Ava Driggers

Magical Spirituality: A Source of Self-Empowerment for African-American Women
Interdisciplinary: Anthropology, Theology, Women’s Studies
Volume 7 | Issue III | September 2023
Concord Academy ’24
Massachusetts, USA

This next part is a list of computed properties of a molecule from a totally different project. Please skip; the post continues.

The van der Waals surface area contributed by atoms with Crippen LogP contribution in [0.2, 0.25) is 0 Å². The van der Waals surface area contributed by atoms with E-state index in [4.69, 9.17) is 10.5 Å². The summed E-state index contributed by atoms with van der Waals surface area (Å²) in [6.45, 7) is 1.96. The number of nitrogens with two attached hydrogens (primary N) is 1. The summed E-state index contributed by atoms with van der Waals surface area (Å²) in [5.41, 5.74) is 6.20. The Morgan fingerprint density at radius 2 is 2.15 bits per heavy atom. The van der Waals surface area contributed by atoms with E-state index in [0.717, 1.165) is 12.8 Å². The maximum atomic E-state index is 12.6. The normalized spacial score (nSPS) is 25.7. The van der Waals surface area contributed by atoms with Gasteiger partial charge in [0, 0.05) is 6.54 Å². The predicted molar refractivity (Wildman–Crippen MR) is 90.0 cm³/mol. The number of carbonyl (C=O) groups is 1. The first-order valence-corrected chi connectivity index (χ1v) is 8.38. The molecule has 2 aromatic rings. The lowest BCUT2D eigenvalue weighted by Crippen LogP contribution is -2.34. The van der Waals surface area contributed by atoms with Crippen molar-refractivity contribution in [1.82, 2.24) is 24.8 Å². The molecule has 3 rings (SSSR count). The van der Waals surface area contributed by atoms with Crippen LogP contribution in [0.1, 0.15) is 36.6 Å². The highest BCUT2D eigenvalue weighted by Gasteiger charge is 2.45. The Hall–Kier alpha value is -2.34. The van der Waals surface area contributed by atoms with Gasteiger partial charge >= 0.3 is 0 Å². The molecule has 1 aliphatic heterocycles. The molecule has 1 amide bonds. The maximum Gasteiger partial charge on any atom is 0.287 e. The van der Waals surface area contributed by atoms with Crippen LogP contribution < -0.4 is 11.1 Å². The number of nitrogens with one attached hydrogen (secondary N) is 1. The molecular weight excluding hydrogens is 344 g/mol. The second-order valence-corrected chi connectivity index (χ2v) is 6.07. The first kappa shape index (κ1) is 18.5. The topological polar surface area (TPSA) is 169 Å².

I have always loved writing. As a child, I spent much of my free time writing poems and short stories as a creative outlet. This longstanding interest inspired me to revive the literary and arts magazine at my school. In school, I’ve found myself deeply invested in the writing I’ve done for my history and English classes. The paper I submitted to The Schola stemmed from a class I took in my sophomore year, “US: Gender and Religion in Early Age.” I wanted to explore a unique topic for my final paper and landed on magical practices among African Americans. My research revealed that individualism and accessibility were core tenets of magic. By reading sources like Zora Neale Hurston’s Hoodoo in America, I found evidence that some Black women in the early United States were taking advantage of these tenets to elevate themselves both within their households and within society. This led me to theorize that magic’s role as a source of empowerment to women may have echoed into the present. In pursuit of this hypothesis, I explored magic’s continued presence and its influence on modern Black feminism. This project has given me a deeper understanding of how spirituality can shape notions of self, and a greater appreciation for oral history as a means of cultural preservation. I hope my paper sheds light on understudied elements of America’s intersecting relationships with religion and race, and credits the ingenious women of color who molded these spiritualities. This paper was ultimately born out of my love for research and analysis, so it’s no surprise that I also love subjects like chemistry and physics. In my free time, I enjoy drawing, painting, singing, playing piano, and cuddling with my two dogs.
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